Extensive cultivation of crops genetically engineered to produce insecticidal proteins from the bacterium Bacillus thuringiensis (Bt) has suppressed some major pests, reduced insecticide sprays, enhanced pest control by natural enemies, and increased grower profits. However, these benefits are being eroded by evolution of resistance in pests. We report a strategy for combating resistance by crossing transgenic Bt plants with conventional non-Bt plants and then crossing the resulting first-generation (F1) hybrid progeny and sowing the second-generation (F2) seeds. This strategy yields a random mixture within fields of three-quarters of plants that produce Bt toxin and one-quarter that does not. We hypothesized that the non-Bt plants in this mixture promote survival of susceptible insects, thereby delaying evolution of resistance. To test this hypothesis, we compared predictions from computer modeling with data monitoring pink bollworm (Pectinophora gossypiella) resistance to Bt toxin Cry1Ac produced by transgenic cotton in an 11-y study at 17 field sites in six provinces of China. The frequency of resistant individuals in the field increased before this strategy was widely deployed and then declined after its widespread adoption boosted the percentage of non-Bt cotton plants in the region. The correspondence between the predicted and observed outcomes implies that this strategy countered evolution of resistance. Despite the increased percentage of non-Bt cotton, suppression of pink bollworm was sustained. Unlike other resistance management tactics that require regulatory intervention, growers adopted this strategy voluntarily, apparently because of advantages that may include better performance as well as lower costs for seeds and insecticides.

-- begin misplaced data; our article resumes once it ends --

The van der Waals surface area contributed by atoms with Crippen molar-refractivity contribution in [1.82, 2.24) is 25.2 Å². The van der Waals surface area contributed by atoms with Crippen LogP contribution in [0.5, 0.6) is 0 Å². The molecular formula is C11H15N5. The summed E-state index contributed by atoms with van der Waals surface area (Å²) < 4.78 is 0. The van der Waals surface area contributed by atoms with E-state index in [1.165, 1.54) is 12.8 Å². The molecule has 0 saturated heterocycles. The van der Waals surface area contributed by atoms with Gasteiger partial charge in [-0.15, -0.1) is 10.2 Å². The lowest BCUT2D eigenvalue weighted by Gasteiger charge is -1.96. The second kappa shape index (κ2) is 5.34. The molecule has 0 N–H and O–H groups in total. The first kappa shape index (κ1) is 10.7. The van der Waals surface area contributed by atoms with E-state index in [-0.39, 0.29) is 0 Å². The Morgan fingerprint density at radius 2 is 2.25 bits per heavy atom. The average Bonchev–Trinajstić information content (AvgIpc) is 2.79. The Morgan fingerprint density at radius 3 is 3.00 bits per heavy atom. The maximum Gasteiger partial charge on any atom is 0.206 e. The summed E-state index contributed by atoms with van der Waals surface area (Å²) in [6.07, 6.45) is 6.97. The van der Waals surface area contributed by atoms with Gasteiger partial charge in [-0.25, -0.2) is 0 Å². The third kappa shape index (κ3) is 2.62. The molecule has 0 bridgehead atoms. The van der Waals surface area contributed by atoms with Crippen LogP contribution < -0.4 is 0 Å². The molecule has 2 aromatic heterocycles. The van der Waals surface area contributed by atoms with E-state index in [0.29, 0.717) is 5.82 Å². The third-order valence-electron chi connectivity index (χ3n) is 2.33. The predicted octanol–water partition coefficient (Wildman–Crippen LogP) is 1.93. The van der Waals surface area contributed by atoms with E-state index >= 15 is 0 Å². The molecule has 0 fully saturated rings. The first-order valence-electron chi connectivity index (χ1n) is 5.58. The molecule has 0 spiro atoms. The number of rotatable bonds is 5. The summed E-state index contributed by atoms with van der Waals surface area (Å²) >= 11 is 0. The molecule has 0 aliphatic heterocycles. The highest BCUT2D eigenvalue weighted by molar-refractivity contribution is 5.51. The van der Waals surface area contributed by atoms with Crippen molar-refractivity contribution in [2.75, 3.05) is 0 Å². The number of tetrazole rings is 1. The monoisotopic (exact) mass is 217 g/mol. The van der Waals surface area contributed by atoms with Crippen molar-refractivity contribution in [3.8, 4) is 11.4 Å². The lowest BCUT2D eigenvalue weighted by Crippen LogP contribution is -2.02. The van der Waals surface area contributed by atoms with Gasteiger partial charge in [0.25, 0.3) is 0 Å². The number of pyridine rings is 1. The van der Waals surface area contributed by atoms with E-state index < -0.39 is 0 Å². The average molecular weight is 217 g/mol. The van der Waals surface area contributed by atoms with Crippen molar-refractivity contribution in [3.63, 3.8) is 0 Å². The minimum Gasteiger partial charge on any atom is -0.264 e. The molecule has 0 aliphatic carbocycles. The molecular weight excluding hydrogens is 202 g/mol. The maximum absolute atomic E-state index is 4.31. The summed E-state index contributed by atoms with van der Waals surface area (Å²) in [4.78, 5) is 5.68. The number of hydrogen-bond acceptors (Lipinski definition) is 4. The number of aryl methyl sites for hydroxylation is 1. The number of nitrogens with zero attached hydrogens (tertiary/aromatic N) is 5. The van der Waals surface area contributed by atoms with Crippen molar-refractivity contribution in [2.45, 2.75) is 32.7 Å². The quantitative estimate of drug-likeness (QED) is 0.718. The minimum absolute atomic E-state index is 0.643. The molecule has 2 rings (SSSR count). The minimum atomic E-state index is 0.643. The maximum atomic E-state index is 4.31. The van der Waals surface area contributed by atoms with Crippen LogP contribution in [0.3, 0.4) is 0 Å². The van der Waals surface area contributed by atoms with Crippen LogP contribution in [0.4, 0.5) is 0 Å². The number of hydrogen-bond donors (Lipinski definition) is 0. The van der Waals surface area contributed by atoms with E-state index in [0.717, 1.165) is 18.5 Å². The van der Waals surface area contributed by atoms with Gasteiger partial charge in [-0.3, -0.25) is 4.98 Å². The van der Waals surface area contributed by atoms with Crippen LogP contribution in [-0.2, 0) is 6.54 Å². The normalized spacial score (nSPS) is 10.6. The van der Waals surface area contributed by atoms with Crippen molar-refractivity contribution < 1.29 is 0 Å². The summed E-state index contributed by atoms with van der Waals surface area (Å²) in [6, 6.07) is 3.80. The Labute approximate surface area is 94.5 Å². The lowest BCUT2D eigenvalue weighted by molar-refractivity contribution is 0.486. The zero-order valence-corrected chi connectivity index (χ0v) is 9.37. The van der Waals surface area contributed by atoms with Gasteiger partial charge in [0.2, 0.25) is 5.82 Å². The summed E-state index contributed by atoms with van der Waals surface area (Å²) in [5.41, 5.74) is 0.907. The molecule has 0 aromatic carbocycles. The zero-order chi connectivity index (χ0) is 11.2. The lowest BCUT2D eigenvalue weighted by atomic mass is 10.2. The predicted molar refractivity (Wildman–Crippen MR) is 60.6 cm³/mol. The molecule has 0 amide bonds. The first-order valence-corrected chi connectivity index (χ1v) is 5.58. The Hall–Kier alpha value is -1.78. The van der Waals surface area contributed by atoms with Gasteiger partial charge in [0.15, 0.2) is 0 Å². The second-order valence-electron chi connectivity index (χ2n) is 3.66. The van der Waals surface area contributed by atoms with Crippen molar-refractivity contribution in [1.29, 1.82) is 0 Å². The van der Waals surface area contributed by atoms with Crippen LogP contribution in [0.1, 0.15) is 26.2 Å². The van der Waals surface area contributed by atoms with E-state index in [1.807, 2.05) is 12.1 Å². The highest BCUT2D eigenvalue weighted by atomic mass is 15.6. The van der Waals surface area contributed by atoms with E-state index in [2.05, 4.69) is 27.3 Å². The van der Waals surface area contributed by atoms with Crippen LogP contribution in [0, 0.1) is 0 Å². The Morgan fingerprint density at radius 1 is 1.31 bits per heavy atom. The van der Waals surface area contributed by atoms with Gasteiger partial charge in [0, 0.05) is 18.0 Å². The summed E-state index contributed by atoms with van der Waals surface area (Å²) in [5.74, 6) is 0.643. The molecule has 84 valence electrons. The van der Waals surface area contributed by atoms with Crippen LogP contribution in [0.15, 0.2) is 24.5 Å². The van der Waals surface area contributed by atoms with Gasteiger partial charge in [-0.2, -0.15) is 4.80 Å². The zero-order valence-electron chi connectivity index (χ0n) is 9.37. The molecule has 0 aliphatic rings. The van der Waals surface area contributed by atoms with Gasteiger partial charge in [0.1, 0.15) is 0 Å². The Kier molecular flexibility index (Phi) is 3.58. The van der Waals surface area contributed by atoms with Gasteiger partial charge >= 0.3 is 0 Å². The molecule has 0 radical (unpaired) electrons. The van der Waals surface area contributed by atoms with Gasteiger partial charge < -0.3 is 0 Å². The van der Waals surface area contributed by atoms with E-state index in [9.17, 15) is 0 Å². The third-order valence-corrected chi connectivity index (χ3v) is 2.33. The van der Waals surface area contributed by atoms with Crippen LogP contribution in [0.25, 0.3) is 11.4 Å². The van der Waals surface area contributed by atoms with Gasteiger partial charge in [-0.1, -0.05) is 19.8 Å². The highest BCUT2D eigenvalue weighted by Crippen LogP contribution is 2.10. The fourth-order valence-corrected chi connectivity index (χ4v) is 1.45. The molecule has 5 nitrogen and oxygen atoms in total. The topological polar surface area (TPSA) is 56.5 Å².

Keywords: sustainability | evolution | resistance management | genetically modified | refuge

Significance: Crops genetically engineered to produce insecticidal proteins from the bacterium Bacillus thuringiensis (Bt) kill some major pests and reduce use of insecticide sprays. However, evolution of pest resistance to Bt proteins decreases these benefits. We report a strategy for combating resistance by crossing transgenic Bt plants with conventional non-Bt plants and then sowing the second-generation seeds. This strategy yields a random mixture within fields of three-quarters of plants that produce Bt protein and one-quarter that does not. An 11-y field study in China shows this strategy countered resistance to Bt cotton of pink bollworm, one of the world’s most devastating pests. This outcome illustrates that non-Bt plants in a seed mixture can boost survival of susceptible insects and delay resistance.